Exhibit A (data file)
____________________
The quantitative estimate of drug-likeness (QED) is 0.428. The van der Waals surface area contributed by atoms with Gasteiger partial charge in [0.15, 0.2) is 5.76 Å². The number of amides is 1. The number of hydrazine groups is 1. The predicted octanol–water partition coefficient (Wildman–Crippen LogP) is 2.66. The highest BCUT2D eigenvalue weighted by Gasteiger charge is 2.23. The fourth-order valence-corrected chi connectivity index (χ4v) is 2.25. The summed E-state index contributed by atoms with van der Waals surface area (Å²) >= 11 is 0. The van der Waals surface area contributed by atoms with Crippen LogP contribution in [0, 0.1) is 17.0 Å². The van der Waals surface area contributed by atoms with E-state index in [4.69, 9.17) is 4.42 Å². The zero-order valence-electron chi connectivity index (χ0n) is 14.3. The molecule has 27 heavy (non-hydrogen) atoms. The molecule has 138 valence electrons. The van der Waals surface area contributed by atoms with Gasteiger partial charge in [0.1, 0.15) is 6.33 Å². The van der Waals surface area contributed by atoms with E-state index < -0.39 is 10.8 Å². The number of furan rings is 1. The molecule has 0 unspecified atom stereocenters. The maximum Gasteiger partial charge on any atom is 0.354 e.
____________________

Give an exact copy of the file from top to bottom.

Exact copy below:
The quantitative estimate of drug-likeness (QED) is 0.428. The van der Waals surface area contributed by atoms with Gasteiger partial charge in [0.15, 0.2) is 5.76 Å². The number of amides is 1. The number of hydrazine groups is 1. The predicted octanol–water partition coefficient (Wildman–Crippen LogP) is 2.66. The highest BCUT2D eigenvalue weighted by Gasteiger charge is 2.23. The fourth-order valence-corrected chi connectivity index (χ4v) is 2.25. The summed E-state index contributed by atoms with van der Waals surface area (Å²) >= 11 is 0. The van der Waals surface area contributed by atoms with Crippen LogP contribution in [0, 0.1) is 17.0 Å². The van der Waals surface area contributed by atoms with E-state index in [4.69, 9.17) is 4.42 Å². The zero-order valence-electron chi connectivity index (χ0n) is 14.3. The molecule has 27 heavy (non-hydrogen) atoms. The molecule has 138 valence electrons. The van der Waals surface area contributed by atoms with Gasteiger partial charge in [0.1, 0.15) is 6.33 Å². The van der Waals surface area contributed by atoms with E-state index < -0.39 is 10.8 Å². The number of furan rings is 1. The molecule has 0 unspecified atom stereocenters. The maximum Gasteiger partial charge on any atom is 0.354 e.